Responding to the Mass of the first Sunday of Lent

Jesus displays extraordinary freedom when subjected to temptation.

Many of our brothers and sisters – and quite possibly we ourselves – are not be so free.

Sometimes we deliberately limit our choices by moral corruption.

But very often people find their freedom to choose greatly restricted because of the scourge of addiction. – whether this has its roots in their physiological or psychological state.

Addictions can be to alcohol, to food, to sex, to power… The list is endless, and appalling is the misery these addictions cause the ‘addicts’ themselves and those close to them.

The community of Alcoholics Anonymous – inspired by Christian, especially by Jesuit, spirituality – has done ground-breaking work in helping people learn how to break the bonds of addiction.

Calix is an association of Catholic alcoholics that provides a complementary and supplementary resource for Catholics, to help them make connections between what they receive from A.A. and the faith and practice of the Church. It is a group that deserves to be better known!

Gospel for the first Sunday of Lent: Matthew 4: 1-11

(NB the text set for Sunday is given below in bold and in ‘quote sections’ below; the rest is the immediate biblical text from which the Lectionary text is extracted)

The Temptation of Jesus

4 Then Jesus was led up by the Spirit into the wilderness to be tempted by the devil. 2 And after fasting forty days and forty nights, he was hungry. 3 And the tempter came and said to him, “If you are the Son of God, command these stones to become loaves of bread.” 4 But he answered, “It is written,

“‘Man shall not live by bread alone,
but by every word that comes from the mouth of God.’”

5 Then the devil took him to the holy city and set him on the pinnacle of the temple 6 and said to him, “If you are the Son of God, throw yourself down, for it is written,

“‘He will command his angels concerning you,’

and

“‘On their hands they will bear you up,
lest you strike your foot against a stone.’”

7 Jesus said to him, “Again it is written, ‘You shall not put the Lord your God to the test.’” 8 Again, the devil took him to a very high mountain and showed him all the kingdoms of the world and their glory. 9 And he said to him, “All these I will give you, if you will fall down and worship me.” 10 Then Jesus said to him, “Be gone, Satan! For it is written,

“‘You shall worship the Lord your God
and him only shall you serve.’”

11 Then the devil left him, and behold, angels came and were ministering to him.

Jesus Begins His Ministry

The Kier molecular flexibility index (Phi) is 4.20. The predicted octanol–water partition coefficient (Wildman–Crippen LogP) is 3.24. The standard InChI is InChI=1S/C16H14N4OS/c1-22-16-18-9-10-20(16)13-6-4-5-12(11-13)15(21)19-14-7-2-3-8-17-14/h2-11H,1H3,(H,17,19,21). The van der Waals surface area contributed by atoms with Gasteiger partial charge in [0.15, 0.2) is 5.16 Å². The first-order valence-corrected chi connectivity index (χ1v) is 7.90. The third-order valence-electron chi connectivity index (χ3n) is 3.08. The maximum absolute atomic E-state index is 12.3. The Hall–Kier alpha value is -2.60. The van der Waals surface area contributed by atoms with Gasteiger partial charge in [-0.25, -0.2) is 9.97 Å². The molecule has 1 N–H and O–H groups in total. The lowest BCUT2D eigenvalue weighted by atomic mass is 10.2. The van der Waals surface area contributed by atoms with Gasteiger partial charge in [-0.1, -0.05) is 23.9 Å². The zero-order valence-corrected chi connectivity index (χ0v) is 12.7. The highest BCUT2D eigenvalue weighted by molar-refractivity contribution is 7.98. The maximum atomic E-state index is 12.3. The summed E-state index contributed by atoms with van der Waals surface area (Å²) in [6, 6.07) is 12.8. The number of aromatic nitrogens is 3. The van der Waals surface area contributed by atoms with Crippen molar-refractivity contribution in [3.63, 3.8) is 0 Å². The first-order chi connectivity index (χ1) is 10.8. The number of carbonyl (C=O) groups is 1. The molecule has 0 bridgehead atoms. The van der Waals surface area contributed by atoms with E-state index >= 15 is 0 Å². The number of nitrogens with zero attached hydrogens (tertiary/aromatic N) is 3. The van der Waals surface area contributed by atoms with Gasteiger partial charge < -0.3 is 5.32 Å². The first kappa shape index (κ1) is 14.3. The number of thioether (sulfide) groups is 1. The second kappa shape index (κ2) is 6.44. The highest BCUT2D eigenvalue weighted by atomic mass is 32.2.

12 Now when he heard that John had been arrested, he withdrew into Galilee. 13 And leaving Nazareth he went and lived in Capernaum by the sea, in the territory of Zebulun and Naphtali, 14 so that what was spoken by the prophet Isaiah might be fulfilled:

15  “The land of Zebulun and the land of Naphtali,
the way of the sea, beyond the Jordan, Galilee of the Gentiles—
16  the people dwelling in darkness
have seen a great light,
and for those dwelling in the region and shadow of death,
on them a light has dawned.”

17 From that time Jesus began to preach, saying, “Repent, for the kingdom of heaven is at hand.”


Acknowledgements
Translation of Scriptures: English Standard Version (c) 2001-9, Crossway, a publishing ministry of Good News Publishers.
Commentary: (c) 2020, Allen Morris
Photo: (c) 2018, Allen Morris. The liberating Angel. St-Piere de Montmartre, Paris.

Taste and See: Love and care

dsc08200-creation-southwarkThe Lord spoke to Moses and said,

‘Say this to Aaron and his sons: “This is how you are to bless the sons of Israel. You shall say to them:

May the Lord bless you and keep you.

May the Lord let his face shine on you and be gracious to you.

May the Lord uncover his face to you and bring you peace.”

This is how they are to call down my name on the sons of Israel, and I will bless them.’

Numbers 6:22-27

The first reading at yesterday’s Mass, for the feast of Mary, Mother of God, and the Octave Day of Christmas contains such promise and hope and love.

It is customary that yesterday, the 1st January, we should also have made our New Year Resolutions.

  • What were yours?
  • How do they measure up against the blessings of the Aaronic prayer? Perhaps, in prayer, compare and contrast your own intentions and the intent of the prayer.
  • Might you revise your intentions in the light of that reflection?
  • Or invoke God’s help?

The 12 steps of Alcoholics Anonymous point a way to a way of restoring our lives with God’s help, even when they have been ravaged by illness and addiction. They repay anyone’s prayerful attention; and have proved lifesavers to many.

Catholics who have already benefitted from AA might also benefit from the Calix fellowship.

The first Creation: detail from window at Southwark’s Anglican Cathedral. (c) 2016, Allen Morris.

Speak Lord: Just One

adrians-prayer

The Lord is a judge
who is no respecter of personages.
He shows no respect of personages to the detriment of a poor man,
he listens to the plea of the injured party.
He does not ignore the orphan’s supplication,
nor the widow’s as she pours out her story.
The man who with his whole heart serves God will be accepted,
his petitions will carry to the clouds.
The humble man’s prayer pierces the clouds,
until it arrives he is inconsolable,
And the Lord will not be slow,
nor will he be dilatory on their behalf.

Ecclesiasticus 35:12-14, 16-19

The fairness and justice of God is our hope.

We do not merit this because of our fairness and our justice.

But if we know our need and place this before him, then he will not abandon us.

In quiet prayer, thank God for the love he has for you.

Calix Prayer card – text compiled by Adrian Duggan. Images (c) Allen Morris.
For information about Calix – an association for Catholic alcoholics , click here.